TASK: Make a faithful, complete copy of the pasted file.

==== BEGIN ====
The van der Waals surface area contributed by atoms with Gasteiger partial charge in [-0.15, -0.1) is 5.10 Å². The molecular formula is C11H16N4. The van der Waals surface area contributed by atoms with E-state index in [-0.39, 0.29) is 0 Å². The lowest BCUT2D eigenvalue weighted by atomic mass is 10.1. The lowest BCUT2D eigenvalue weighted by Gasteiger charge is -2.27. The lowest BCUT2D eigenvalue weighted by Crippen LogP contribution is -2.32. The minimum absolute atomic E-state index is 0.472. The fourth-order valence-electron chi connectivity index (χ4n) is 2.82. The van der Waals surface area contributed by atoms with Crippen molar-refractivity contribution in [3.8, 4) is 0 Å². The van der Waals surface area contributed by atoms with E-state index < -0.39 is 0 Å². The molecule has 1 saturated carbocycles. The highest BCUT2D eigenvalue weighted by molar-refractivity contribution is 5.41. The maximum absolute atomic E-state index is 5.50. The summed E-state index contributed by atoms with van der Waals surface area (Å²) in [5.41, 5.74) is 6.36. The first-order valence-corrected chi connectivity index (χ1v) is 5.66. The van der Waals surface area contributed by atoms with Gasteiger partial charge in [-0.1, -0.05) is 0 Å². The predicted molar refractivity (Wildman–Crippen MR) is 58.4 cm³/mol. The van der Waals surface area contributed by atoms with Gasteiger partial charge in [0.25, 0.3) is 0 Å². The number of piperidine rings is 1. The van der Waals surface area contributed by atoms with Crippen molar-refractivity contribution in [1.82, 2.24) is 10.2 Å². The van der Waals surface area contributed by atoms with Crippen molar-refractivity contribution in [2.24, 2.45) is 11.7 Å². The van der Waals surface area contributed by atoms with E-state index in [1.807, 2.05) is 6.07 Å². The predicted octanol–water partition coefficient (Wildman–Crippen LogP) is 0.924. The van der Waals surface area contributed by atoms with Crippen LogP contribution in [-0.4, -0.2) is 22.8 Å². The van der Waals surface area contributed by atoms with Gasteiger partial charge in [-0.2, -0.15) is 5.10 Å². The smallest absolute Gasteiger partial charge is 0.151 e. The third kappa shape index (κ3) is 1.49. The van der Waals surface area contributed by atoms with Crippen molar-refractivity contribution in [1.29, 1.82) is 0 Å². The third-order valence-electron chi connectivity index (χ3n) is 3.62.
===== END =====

The van der Waals surface area contributed by atoms with Gasteiger partial charge in [-0.15, -0.1) is 5.10 Å². The molecular formula is C11H16N4. The van der Waals surface area contributed by atoms with E-state index in [-0.39, 0.29) is 0 Å². The lowest BCUT2D eigenvalue weighted by atomic mass is 10.1. The lowest BCUT2D eigenvalue weighted by Gasteiger charge is -2.27. The lowest BCUT2D eigenvalue weighted by Crippen LogP contribution is -2.32. The minimum absolute atomic E-state index is 0.472. The fourth-order valence-electron chi connectivity index (χ4n) is 2.82. The van der Waals surface area contributed by atoms with Crippen molar-refractivity contribution in [3.8, 4) is 0 Å². The van der Waals surface area contributed by atoms with E-state index < -0.39 is 0 Å². The molecule has 1 saturated carbocycles. The highest BCUT2D eigenvalue weighted by molar-refractivity contribution is 5.41. The maximum absolute atomic E-state index is 5.50. The summed E-state index contributed by atoms with van der Waals surface area (Å²) in [5.41, 5.74) is 6.36. The first-order valence-corrected chi connectivity index (χ1v) is 5.66. The van der Waals surface area contributed by atoms with Gasteiger partial charge in [-0.1, -0.05) is 0 Å². The predicted molar refractivity (Wildman–Crippen MR) is 58.4 cm³/mol. The van der Waals surface area contributed by atoms with Gasteiger partial charge in [0.25, 0.3) is 0 Å². The number of piperidine rings is 1. The van der Waals surface area contributed by atoms with Crippen molar-refractivity contribution in [1.82, 2.24) is 10.2 Å². The van der Waals surface area contributed by atoms with Crippen molar-refractivity contribution in [2.24, 2.45) is 11.7 Å². The van der Waals surface area contributed by atoms with E-state index in [1.807, 2.05) is 6.07 Å². The predicted octanol–water partition coefficient (Wildman–Crippen LogP) is 0.924. The van der Waals surface area contributed by atoms with Crippen LogP contribution in [-0.4, -0.2) is 22.8 Å². The van der Waals surface area contributed by atoms with Gasteiger partial charge in [-0.2, -0.15) is 5.10 Å². The smallest absolute Gasteiger partial charge is 0.151 e. The third kappa shape index (κ3) is 1.49. The van der Waals surface area contributed by atoms with Crippen molar-refractivity contribution in [1.29, 1.82) is 0 Å². The third-order valence-electron chi connectivity index (χ3n) is 3.62.